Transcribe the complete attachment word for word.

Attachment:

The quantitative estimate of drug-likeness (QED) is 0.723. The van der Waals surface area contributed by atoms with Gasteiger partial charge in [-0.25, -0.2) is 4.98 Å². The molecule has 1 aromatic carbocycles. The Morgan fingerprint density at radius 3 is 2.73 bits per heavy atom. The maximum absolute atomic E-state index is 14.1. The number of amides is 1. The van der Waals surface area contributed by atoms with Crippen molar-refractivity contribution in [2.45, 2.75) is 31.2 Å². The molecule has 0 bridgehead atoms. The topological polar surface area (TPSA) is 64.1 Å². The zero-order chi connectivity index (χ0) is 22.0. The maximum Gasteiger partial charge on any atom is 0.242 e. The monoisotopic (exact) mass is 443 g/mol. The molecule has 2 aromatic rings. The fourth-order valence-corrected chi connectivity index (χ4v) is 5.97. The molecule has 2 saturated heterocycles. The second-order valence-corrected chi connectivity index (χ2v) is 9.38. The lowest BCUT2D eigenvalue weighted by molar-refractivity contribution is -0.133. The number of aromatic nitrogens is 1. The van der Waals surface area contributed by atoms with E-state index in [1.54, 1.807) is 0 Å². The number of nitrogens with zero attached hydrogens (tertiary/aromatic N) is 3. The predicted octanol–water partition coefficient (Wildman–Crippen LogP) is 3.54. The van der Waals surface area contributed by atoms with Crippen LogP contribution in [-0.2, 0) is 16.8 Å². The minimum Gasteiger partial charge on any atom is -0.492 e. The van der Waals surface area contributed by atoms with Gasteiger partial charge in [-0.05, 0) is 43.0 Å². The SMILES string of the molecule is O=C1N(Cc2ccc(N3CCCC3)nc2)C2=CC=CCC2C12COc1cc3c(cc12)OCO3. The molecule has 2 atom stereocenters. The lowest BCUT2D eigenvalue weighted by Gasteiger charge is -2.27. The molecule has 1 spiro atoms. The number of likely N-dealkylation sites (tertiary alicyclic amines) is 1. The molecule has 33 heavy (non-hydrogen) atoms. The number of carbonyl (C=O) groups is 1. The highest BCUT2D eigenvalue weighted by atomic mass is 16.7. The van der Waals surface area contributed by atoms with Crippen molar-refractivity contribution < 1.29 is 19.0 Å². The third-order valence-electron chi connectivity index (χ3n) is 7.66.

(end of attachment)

The quantitative estimate of drug-likeness (QED) is 0.723. The van der Waals surface area contributed by atoms with Gasteiger partial charge in [-0.25, -0.2) is 4.98 Å². The molecule has 1 aromatic carbocycles. The Morgan fingerprint density at radius 3 is 2.73 bits per heavy atom. The maximum absolute atomic E-state index is 14.1. The number of amides is 1. The van der Waals surface area contributed by atoms with Crippen molar-refractivity contribution in [2.45, 2.75) is 31.2 Å². The molecule has 0 bridgehead atoms. The topological polar surface area (TPSA) is 64.1 Å². The zero-order chi connectivity index (χ0) is 22.0. The maximum Gasteiger partial charge on any atom is 0.242 e. The monoisotopic (exact) mass is 443 g/mol. The molecule has 2 aromatic rings. The fourth-order valence-corrected chi connectivity index (χ4v) is 5.97. The molecule has 2 saturated heterocycles. The second-order valence-corrected chi connectivity index (χ2v) is 9.38. The lowest BCUT2D eigenvalue weighted by molar-refractivity contribution is -0.133. The number of aromatic nitrogens is 1. The van der Waals surface area contributed by atoms with E-state index in [1.54, 1.807) is 0 Å². The number of nitrogens with zero attached hydrogens (tertiary/aromatic N) is 3. The predicted octanol–water partition coefficient (Wildman–Crippen LogP) is 3.54. The van der Waals surface area contributed by atoms with Crippen LogP contribution in [-0.2, 0) is 16.8 Å². The minimum Gasteiger partial charge on any atom is -0.492 e. The van der Waals surface area contributed by atoms with Gasteiger partial charge in [-0.05, 0) is 43.0 Å². The SMILES string of the molecule is O=C1N(Cc2ccc(N3CCCC3)nc2)C2=CC=CCC2C12COc1cc3c(cc12)OCO3. The molecule has 2 atom stereocenters. The lowest BCUT2D eigenvalue weighted by Gasteiger charge is -2.27. The molecule has 1 spiro atoms. The number of likely N-dealkylation sites (tertiary alicyclic amines) is 1. The molecule has 33 heavy (non-hydrogen) atoms. The number of carbonyl (C=O) groups is 1. The highest BCUT2D eigenvalue weighted by atomic mass is 16.7. The van der Waals surface area contributed by atoms with Crippen molar-refractivity contribution < 1.29 is 19.0 Å². The third-order valence-electron chi connectivity index (χ3n) is 7.66.